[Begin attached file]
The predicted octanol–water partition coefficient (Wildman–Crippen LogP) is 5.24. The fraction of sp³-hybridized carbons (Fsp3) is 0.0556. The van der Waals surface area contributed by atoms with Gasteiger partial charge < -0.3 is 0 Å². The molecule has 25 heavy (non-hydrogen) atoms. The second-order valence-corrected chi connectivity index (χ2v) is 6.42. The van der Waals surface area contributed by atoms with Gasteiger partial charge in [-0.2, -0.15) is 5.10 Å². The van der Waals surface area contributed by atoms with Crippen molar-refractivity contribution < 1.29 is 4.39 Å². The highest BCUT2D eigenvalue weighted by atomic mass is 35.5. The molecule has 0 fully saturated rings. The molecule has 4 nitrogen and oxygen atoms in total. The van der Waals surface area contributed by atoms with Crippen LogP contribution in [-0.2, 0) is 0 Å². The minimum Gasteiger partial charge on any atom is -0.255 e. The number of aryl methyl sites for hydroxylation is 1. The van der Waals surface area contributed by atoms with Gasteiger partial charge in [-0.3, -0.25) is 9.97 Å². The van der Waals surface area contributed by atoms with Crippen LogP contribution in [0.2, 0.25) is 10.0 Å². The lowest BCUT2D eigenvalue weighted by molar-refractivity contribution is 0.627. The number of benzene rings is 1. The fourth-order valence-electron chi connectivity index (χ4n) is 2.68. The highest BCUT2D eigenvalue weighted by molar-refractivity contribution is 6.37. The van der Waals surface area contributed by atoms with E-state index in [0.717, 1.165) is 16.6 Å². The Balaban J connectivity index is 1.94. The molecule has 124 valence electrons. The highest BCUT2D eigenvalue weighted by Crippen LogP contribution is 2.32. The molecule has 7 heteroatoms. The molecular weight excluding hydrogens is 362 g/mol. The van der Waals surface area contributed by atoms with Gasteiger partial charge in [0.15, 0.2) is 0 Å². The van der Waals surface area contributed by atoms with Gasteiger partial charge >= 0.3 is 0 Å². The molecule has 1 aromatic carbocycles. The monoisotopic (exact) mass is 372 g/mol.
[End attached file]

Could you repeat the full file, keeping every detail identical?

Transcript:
The predicted octanol–water partition coefficient (Wildman–Crippen LogP) is 5.24. The fraction of sp³-hybridized carbons (Fsp3) is 0.0556. The van der Waals surface area contributed by atoms with Gasteiger partial charge < -0.3 is 0 Å². The molecule has 25 heavy (non-hydrogen) atoms. The second-order valence-corrected chi connectivity index (χ2v) is 6.42. The van der Waals surface area contributed by atoms with Gasteiger partial charge in [-0.2, -0.15) is 5.10 Å². The van der Waals surface area contributed by atoms with Crippen molar-refractivity contribution < 1.29 is 4.39 Å². The highest BCUT2D eigenvalue weighted by atomic mass is 35.5. The molecule has 0 fully saturated rings. The molecule has 4 nitrogen and oxygen atoms in total. The van der Waals surface area contributed by atoms with Crippen LogP contribution in [-0.2, 0) is 0 Å². The minimum Gasteiger partial charge on any atom is -0.255 e. The number of aryl methyl sites for hydroxylation is 1. The van der Waals surface area contributed by atoms with Gasteiger partial charge in [-0.3, -0.25) is 9.97 Å². The van der Waals surface area contributed by atoms with Crippen LogP contribution in [0.2, 0.25) is 10.0 Å². The lowest BCUT2D eigenvalue weighted by molar-refractivity contribution is 0.627. The number of benzene rings is 1. The fourth-order valence-electron chi connectivity index (χ4n) is 2.68. The highest BCUT2D eigenvalue weighted by molar-refractivity contribution is 6.37. The van der Waals surface area contributed by atoms with E-state index in [0.717, 1.165) is 16.6 Å². The Balaban J connectivity index is 1.94. The molecule has 124 valence electrons. The highest BCUT2D eigenvalue weighted by Crippen LogP contribution is 2.32. The molecule has 7 heteroatoms. The molecular weight excluding hydrogens is 362 g/mol. The van der Waals surface area contributed by atoms with Gasteiger partial charge in [0.15, 0.2) is 0 Å². The van der Waals surface area contributed by atoms with Gasteiger partial charge >= 0.3 is 0 Å². The molecule has 1 aromatic carbocycles. The monoisotopic (exact) mass is 372 g/mol.